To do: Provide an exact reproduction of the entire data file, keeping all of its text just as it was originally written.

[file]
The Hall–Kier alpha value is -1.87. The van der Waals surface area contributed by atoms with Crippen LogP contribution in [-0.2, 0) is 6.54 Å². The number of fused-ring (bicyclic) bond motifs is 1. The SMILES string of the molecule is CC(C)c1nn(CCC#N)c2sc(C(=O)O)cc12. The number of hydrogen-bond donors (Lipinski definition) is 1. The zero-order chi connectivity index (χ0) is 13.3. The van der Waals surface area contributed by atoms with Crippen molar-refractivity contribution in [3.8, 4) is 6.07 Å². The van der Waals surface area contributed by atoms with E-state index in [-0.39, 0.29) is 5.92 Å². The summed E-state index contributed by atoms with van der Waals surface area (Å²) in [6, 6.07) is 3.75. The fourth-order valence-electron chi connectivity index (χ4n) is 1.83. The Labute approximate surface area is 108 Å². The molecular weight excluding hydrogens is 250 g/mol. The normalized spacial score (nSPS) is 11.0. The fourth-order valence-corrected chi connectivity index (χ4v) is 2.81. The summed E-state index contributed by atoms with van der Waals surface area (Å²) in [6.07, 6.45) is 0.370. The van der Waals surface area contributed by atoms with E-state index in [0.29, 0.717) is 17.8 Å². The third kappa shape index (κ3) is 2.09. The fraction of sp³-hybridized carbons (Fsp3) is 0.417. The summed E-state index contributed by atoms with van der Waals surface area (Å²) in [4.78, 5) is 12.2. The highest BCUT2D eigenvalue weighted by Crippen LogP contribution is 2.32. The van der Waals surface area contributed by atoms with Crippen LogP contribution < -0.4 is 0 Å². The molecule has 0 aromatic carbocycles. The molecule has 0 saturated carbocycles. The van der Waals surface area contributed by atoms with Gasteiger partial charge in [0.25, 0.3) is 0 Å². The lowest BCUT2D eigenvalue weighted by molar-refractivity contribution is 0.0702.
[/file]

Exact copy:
The Hall–Kier alpha value is -1.87. The van der Waals surface area contributed by atoms with Crippen LogP contribution in [-0.2, 0) is 6.54 Å². The number of fused-ring (bicyclic) bond motifs is 1. The SMILES string of the molecule is CC(C)c1nn(CCC#N)c2sc(C(=O)O)cc12. The number of hydrogen-bond donors (Lipinski definition) is 1. The zero-order chi connectivity index (χ0) is 13.3. The van der Waals surface area contributed by atoms with Crippen molar-refractivity contribution in [3.8, 4) is 6.07 Å². The van der Waals surface area contributed by atoms with E-state index in [-0.39, 0.29) is 5.92 Å². The summed E-state index contributed by atoms with van der Waals surface area (Å²) in [6, 6.07) is 3.75. The fourth-order valence-electron chi connectivity index (χ4n) is 1.83. The Labute approximate surface area is 108 Å². The molecular weight excluding hydrogens is 250 g/mol. The normalized spacial score (nSPS) is 11.0. The fourth-order valence-corrected chi connectivity index (χ4v) is 2.81. The summed E-state index contributed by atoms with van der Waals surface area (Å²) in [6.07, 6.45) is 0.370. The van der Waals surface area contributed by atoms with E-state index in [0.29, 0.717) is 17.8 Å². The third kappa shape index (κ3) is 2.09. The fraction of sp³-hybridized carbons (Fsp3) is 0.417. The summed E-state index contributed by atoms with van der Waals surface area (Å²) in [4.78, 5) is 12.2. The highest BCUT2D eigenvalue weighted by Crippen LogP contribution is 2.32. The van der Waals surface area contributed by atoms with Crippen LogP contribution < -0.4 is 0 Å². The molecule has 0 aromatic carbocycles. The molecule has 0 saturated carbocycles. The van der Waals surface area contributed by atoms with Gasteiger partial charge in [0.25, 0.3) is 0 Å². The lowest BCUT2D eigenvalue weighted by molar-refractivity contribution is 0.0702.